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    ABSTRACT: THIS IS NOT THE FINAL POST-PRINT VERSION. To get full post-print version, please, go to Myasthenic disorders are a well characterized group of diseases of the neuromuscular junction. Their pathogenesis is diverse, including genetic and autoimmune mechanisms. We review recent findings on risk factors, pathogenesis and treatment of autoimmune myasthenia gravis. Better knowledge of congenital myasthenia has led to the development of efficient diagnostic algorithms that have therapeutic implications. New epidemiological and genetic risk factors have been identified and are considered to play a role in the development of myasthenia gravis. The study of the role of innate immunity in myasthenia gravis has identified relevant pathways to explain myasthenia gravis causes. The description of the pathogenic role of IgG4 anti-MuSK antibodies has revealed heterogeneous immune mechanisms that should lead to more specific therapies. Rituximab seems to be particularly effective in MuSK myasthenia gravis, and eculizumab arises as an option in refractory AChR myasthenia gravis. Therapeutic algorithms need to be tailored to each myasthenia subtype. Increasing knowledge about the environmental and genetic risk factors and basic immunopathogenesis of myasthenia gravis, including the role of innate immunity, regulatory T cell impairment and autoantibody heterogeneity, is providing a rationale for treatment with new biological agents. Current immunotherapies in myasthenia gravis undoubtedly provide benefits, but also cause side-effects. Controlled trials are, therefore, needed to confirm initial results from pilot studies.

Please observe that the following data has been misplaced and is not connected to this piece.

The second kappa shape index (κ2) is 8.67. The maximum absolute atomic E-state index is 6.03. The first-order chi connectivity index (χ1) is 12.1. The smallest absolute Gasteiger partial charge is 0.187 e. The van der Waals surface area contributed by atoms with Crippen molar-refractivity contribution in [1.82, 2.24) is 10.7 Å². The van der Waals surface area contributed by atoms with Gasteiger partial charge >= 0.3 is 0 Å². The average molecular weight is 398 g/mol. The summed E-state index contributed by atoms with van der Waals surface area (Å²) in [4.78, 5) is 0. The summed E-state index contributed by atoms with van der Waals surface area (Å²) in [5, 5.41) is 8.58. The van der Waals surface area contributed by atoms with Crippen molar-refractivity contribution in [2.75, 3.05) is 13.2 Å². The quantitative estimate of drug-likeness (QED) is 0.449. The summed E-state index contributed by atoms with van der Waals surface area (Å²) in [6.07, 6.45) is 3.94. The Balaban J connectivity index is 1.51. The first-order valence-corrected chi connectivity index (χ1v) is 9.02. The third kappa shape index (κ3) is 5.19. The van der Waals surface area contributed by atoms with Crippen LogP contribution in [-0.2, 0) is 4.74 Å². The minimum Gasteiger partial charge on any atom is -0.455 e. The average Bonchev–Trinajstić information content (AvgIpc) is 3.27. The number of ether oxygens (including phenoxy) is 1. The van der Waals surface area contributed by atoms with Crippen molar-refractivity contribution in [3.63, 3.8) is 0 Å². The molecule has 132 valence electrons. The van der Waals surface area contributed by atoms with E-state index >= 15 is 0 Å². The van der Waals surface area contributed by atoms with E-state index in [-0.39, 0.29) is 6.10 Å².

Current opinion in neurology 08/2013; DOI:10.1097/WCO.0b013e328364c079 · 5.31 Impact Factor
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    • "Here it is proposed that ectopic lymphoid follicles are major sites of EBV persistence in chronic autoimmune diseases, as has been shown in Sjögren's syndrome [138], inflammatory bowel disease [140], MS [141], and myasthenia gravis [142]. "
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    ABSTRACT: CD8+ T-cell deficiency is a feature of many chronic autoimmune diseases, including multiple sclerosis, rheumatoid arthritis, systemic lupus erythematosus, Sjögren's syndrome, systemic sclerosis, dermatomyositis, primary biliary cirrhosis, primary sclerosing cholangitis, ulcerative colitis, Crohn's disease, psoriasis, vitiligo, bullous pemphigoid, alopecia areata, idiopathic dilated cardiomyopathy, type 1 diabetes mellitus, Graves' disease, Hashimoto's thyroiditis, myasthenia gravis, IgA nephropathy, membranous nephropathy, and pernicious anaemia. It also occurs in healthy blood relatives of patients with autoimmune diseases, suggesting it is genetically determined. Here it is proposed that this CD8+ T-cell deficiency underlies the development of chronic autoimmune diseases by impairing CD8+ T-cell control of Epstein-Barr virus (EBV) infection, with the result that EBV-infected autoreactive B cells accumulate in the target organ where they produce pathogenic autoantibodies and provide costimulatory survival signals to autoreactive T cells which would otherwise die in the target organ by activation-induced apoptosis. Autoimmunity is postulated to evolve in the following steps: (1) CD8+ T-cell deficiency, (2) primary EBV infection, (3) decreased CD8+ T-cell control of EBV, (4) increased EBV load and increased anti-EBV antibodies, (5) EBV infection in the target organ, (6) clonal expansion of EBV-infected autoreactive B cells in the target organ, (7) infiltration of autoreactive T cells into the target organ, and (8) development of ectopic lymphoid follicles in the target organ. It is also proposed that deprivation of sunlight and vitamin D at higher latitudes facilitates the development of autoimmune diseases by aggravating the CD8+ T-cell deficiency and thereby further impairing control of EBV. The hypothesis makes predictions which can be tested, including the prevention and successful treatment of chronic autoimmune diseases by controlling EBV infection.
    01/2012; 2012(7691):189096. DOI:10.1155/2012/189096